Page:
Back in the day, before my glorious career working in software development, I was a department manager at a very large music store on the east coast. Before that I had several oddball jobs throughout college, such as working at a hot tub warehouse, renting cars, delivering lumber, and working as an intern at a telecommunications company. Through all of that experience and the work I do now I realized there are several common behaviors you can exhibit that can help you stand out and keep you off the firing line.
I am not saying you have to keep busy all the time, but always look busy. If your boss comes around the corner make sure you are close to some work. If on a sales floor be near some products you are stocking, if at a desk have work up on your computer, if in the warehouse hold a broom, etc. I used to yell at my sales staff like a cowboy, “Move around boys! Do something!” I knew that there was not always gear to stock and only so many customers you can follow up with on a slow day, so busy work was not always in order. But if the big boss came walking around you want to make sure you still look busy.
Stay In the Loop
Interact with your fellow colleagues. Even if you hate socializing, make it a point to stop by the boss’s office, or even other team members, just to say hello. Ask how they are doing. You can even think of some simple work related questions that you know the answer to, but you just want to spark a conversation. You don’t want to end up with a basement office like Milton in the movie Office Space.
Maintain Floor Awareness
This was something one of my old bosses used to repeat over and over. Besides trying to stay in the loop with your colleagues, you want to know what is going on around you. If you are on a sales floor, you want to greet every customer and make sure you know what customers are already being tended to. If you made a sales visit to someone’s office, make sure you are aware of what they are doing or how busy the customer is. If you work on a project team know the schedule, know when customers are coming to the office, and know what other team members are doing or if they are out of the office. You want to be aware of anything that might affect your work or your day.
Track Your Work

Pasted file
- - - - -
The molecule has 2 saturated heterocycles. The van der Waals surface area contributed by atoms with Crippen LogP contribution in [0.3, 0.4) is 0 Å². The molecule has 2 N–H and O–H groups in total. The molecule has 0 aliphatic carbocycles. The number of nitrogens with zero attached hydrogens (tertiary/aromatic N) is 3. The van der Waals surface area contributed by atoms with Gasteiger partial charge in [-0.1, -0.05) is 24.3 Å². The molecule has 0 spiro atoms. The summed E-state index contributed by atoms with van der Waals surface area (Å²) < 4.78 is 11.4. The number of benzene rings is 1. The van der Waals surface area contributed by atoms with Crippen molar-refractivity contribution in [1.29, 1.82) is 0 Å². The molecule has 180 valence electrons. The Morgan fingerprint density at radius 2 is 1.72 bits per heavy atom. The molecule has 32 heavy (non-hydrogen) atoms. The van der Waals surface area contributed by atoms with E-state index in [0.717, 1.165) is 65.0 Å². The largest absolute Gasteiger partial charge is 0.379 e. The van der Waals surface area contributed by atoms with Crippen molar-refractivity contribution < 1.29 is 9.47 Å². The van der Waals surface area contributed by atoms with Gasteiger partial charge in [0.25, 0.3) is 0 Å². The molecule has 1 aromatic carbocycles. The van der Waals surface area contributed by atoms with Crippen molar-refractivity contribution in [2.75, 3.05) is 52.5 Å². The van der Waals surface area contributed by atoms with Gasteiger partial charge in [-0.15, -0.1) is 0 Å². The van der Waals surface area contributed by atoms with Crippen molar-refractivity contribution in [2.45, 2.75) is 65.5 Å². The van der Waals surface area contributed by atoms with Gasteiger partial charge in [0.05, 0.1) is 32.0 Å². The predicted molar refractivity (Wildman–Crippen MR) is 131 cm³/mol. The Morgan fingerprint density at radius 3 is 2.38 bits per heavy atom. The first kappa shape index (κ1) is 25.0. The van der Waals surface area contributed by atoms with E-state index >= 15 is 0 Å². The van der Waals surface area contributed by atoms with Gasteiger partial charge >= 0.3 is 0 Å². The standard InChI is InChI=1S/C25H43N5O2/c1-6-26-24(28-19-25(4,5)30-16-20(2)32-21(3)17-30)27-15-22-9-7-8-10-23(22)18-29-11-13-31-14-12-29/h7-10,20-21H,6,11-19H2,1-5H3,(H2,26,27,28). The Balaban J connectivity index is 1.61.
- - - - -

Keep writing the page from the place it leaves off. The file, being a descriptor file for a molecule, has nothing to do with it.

Even if your boss asks for it or not, keep a log of the work you do each day or at least each week. Did you set up a new merchandise display or work with a customer on a sales estimate? Did you write ‘X’ amount lines of code or work with other team members to resolve an issue? Yes, it is extra work, and who wants that? But, it is invaluable to the boss when they ask what you are or have been working on and you are the one who can quickly produce an answer.
Dress the Part
Do not under or over dress for the job. What is everyone else wearing? You wouldn’t wear a suit to a construction job just as you would not wear shorts and flip flops to your sales or office job (unless you work in Hawaii or Jamaica).
Always Be Learning
Study your craft. If you do it will show in your work. If you know your products your customers will notice and appreciate it more. If you keep your skills sharp the craftsmanship in your work will be apparent. For a developer that could mean less coding defects, a writer could make fewer grammar mistakes, for a salesman that could mean getting the right product into the customer’s hands.
Try New Things
Don’t be afraid to try new things in the workplace. If you sell drums, try to learn about selling guitars. If you can play the guitar, learn about how to repair them. If you can write requirements, learn how to create design diagrams, or even learn how to write software code. Maybe the office needs help running reports, or training employees. Think of small ways you can become more useful in the workplace.
Always Say Yes, Don’t Be Afraid to Say No
Huh? What does that mean? When your boss asks you to do something, never tell them no. Usually what they ask you to do will take priority and trump other tasks. At the same time, if you are overloaded with work, do not be afraid to say that you are too busy. It is better if you can help the requester find someone else to perform the task, ensuring the work does not get left undone.
Don’t Be Late!
Those that know me know that this is what I have the greatest difficulty with. I am not a morning person. If you are late to work, don’t be afraid to stay late past normal work hours to try and make up for lost time. While at work, never be late to a meeting unless you can notify the meeting organizer. Nothing irks a manager more than someone who is perpetually late. So do your best to not do it.